Learn what exactly? That your insane state laws put a third world warlord’s arsenal in the shooter's hands? Isn't it a bit late to be learning that, especially if you have no intention of changing it?

The Las Vegas shooter killed 59 people as of Tuesday morning and wounded 600. The cruelty of his actions was only matched by the ease with which he accomplished it all.

Meanwhile, you, citizen, have a tough question to ask yourself. Are you content to wonder, every time you go to the movies, the theater, a rock concert, the mall, church, school, or any place of public assembly, that you have made yourself a sitting duck for any maniac with an assault rifle?

Read more: As long as the NRA holds America hostage, massacres will continue

Until we have stricter gun control, even simple daily life can be filled with fear

Even if you own a handgun and attempt to defend yourself with it, the weapon cannot and will not protect you against high capacity military grade hardware that we sell without sufficient checks. So it won't be a fair fight.  It won't be a fight at all.

So are you content to sit through the movie trailers wondering where the closest exits are and if you can make it to one after the first rounds start? Is that how you want to live now? If you have ever been in the path of a shooter with a gun you know how terrifying it is, but what about a shooter with a machine gun?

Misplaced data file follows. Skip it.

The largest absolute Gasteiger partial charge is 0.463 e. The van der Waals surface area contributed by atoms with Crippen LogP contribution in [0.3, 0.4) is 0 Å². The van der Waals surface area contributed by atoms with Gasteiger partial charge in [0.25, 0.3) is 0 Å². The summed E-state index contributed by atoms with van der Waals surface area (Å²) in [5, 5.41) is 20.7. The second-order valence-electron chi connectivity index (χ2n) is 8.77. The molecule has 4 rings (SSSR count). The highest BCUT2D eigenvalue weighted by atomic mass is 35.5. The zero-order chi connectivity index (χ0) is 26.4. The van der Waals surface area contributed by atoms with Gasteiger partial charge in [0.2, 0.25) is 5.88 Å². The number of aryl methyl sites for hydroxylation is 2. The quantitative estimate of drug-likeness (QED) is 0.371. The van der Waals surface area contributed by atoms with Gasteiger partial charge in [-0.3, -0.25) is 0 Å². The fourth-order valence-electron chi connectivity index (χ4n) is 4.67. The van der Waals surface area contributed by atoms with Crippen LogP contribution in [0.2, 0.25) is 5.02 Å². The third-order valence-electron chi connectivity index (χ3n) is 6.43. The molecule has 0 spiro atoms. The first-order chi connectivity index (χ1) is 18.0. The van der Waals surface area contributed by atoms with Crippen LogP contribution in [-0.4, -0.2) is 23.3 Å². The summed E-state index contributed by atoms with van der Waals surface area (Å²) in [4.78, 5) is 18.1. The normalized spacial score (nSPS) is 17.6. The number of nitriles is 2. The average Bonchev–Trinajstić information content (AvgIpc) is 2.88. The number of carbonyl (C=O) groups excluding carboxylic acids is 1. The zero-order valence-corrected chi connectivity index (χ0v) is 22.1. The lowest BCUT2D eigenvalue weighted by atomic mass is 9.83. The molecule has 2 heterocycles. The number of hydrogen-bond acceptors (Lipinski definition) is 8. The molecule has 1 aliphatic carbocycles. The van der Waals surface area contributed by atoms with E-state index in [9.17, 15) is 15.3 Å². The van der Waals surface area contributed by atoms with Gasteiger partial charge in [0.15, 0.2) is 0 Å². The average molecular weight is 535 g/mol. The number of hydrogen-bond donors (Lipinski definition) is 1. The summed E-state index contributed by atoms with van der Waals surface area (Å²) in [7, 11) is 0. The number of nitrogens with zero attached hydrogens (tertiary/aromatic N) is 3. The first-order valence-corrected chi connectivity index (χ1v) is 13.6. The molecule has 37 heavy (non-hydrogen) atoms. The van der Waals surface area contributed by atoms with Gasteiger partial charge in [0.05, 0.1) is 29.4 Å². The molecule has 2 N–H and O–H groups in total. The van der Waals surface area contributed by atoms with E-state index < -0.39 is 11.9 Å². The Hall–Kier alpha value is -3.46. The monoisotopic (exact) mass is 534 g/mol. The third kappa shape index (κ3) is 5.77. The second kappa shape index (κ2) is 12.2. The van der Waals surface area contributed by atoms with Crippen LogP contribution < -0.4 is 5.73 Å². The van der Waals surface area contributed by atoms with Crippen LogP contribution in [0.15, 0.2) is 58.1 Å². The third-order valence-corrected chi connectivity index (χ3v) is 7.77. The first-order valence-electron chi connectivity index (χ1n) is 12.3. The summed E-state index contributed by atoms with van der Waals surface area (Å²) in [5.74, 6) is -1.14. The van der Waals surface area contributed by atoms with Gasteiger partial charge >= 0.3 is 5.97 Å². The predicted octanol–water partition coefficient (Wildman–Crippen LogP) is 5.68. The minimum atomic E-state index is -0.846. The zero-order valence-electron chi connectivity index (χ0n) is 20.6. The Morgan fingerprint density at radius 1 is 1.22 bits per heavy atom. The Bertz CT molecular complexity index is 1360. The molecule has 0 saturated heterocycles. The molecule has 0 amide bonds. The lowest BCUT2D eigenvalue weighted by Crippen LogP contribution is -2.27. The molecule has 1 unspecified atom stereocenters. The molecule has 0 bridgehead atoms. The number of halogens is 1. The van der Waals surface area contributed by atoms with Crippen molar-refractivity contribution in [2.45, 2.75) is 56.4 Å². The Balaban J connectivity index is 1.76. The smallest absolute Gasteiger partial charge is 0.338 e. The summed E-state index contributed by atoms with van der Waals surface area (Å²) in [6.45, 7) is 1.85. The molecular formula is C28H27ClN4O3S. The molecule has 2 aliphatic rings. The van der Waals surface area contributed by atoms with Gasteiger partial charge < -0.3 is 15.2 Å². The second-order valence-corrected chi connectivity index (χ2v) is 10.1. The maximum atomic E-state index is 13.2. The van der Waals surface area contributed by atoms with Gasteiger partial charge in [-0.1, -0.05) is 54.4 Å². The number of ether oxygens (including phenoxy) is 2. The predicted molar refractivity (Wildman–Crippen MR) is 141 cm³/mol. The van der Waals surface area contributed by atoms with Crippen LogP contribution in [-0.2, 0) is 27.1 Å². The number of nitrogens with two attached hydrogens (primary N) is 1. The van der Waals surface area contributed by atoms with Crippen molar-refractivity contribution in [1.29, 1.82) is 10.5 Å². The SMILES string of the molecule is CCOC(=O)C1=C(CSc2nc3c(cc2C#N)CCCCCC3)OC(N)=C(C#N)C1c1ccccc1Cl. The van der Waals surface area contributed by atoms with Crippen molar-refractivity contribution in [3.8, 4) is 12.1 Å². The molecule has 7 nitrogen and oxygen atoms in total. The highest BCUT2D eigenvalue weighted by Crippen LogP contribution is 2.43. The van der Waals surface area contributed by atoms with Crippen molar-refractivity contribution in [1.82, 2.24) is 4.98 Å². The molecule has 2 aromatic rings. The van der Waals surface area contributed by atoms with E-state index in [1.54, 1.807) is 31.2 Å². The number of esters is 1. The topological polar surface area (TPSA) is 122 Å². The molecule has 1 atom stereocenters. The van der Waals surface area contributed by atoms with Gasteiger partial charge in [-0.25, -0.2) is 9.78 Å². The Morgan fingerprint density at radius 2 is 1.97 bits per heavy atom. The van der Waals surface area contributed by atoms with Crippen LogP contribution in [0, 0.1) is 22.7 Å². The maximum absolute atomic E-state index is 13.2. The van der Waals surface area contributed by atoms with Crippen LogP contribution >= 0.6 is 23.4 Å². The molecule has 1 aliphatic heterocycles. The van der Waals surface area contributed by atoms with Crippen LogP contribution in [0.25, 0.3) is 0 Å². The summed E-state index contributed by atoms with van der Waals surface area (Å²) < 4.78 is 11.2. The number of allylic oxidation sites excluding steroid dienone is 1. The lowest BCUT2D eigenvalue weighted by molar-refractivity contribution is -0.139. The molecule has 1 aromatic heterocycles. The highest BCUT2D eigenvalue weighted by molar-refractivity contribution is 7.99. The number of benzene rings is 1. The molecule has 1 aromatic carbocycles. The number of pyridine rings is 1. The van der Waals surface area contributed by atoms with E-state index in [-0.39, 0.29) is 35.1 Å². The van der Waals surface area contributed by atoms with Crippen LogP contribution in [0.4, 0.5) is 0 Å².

Recently Donald Trump said that NFL owners are afraid of their players, but the truth is the Republican Party is afraid of the National Rifle Association (NRA). It's extraordinary how worked up some people can get about players taking a knee in peaceful protest against racism – which is, by the way, their Constitutional right – yet those same people can look away when thousands are killed every year by guns.

Wrapping yourself up in the flag or the Constitution to evade all calls for civil dialogue has a long history. But we have seen more of it in the last six months than we have in the last six decades.

Don't be fooled. This is an admission of weakness, not strength. People with strong arguments don't try to intimidate you into silence.

The NRA has Republicans in their back pocket over gun control 

The NRA is notoriously proactive in defense of their organization, but on Monday their Twitter account didn't post. Instead, their proxies, like disgraced former Fox News pundit Bill O'Reilly, took to the airwaves to insist that massacres like the one in Las Vegas are “the price of freedom.” Murder and mayhem is the national price tag, he claimed.

O’Reilly left this part out: When there's a white gunman, terrorism is just “the price of freedom.” But when it’s Muslims, when its African Americans pulling the trigger, it must be stopped at all costs.

But what use is the freedom to own an assault weapon to a corpse? No one has asked Bill O'Reilly. No one has asked the NRA. After Las Vegas, after Orlando, after Sandy Hook, it's the first question we should be asking them.

So start now. Then call your elected representatives. See if they can explain it.

Do you want to see increased gun control across the US? Let us know your thoughts in the comments section, below.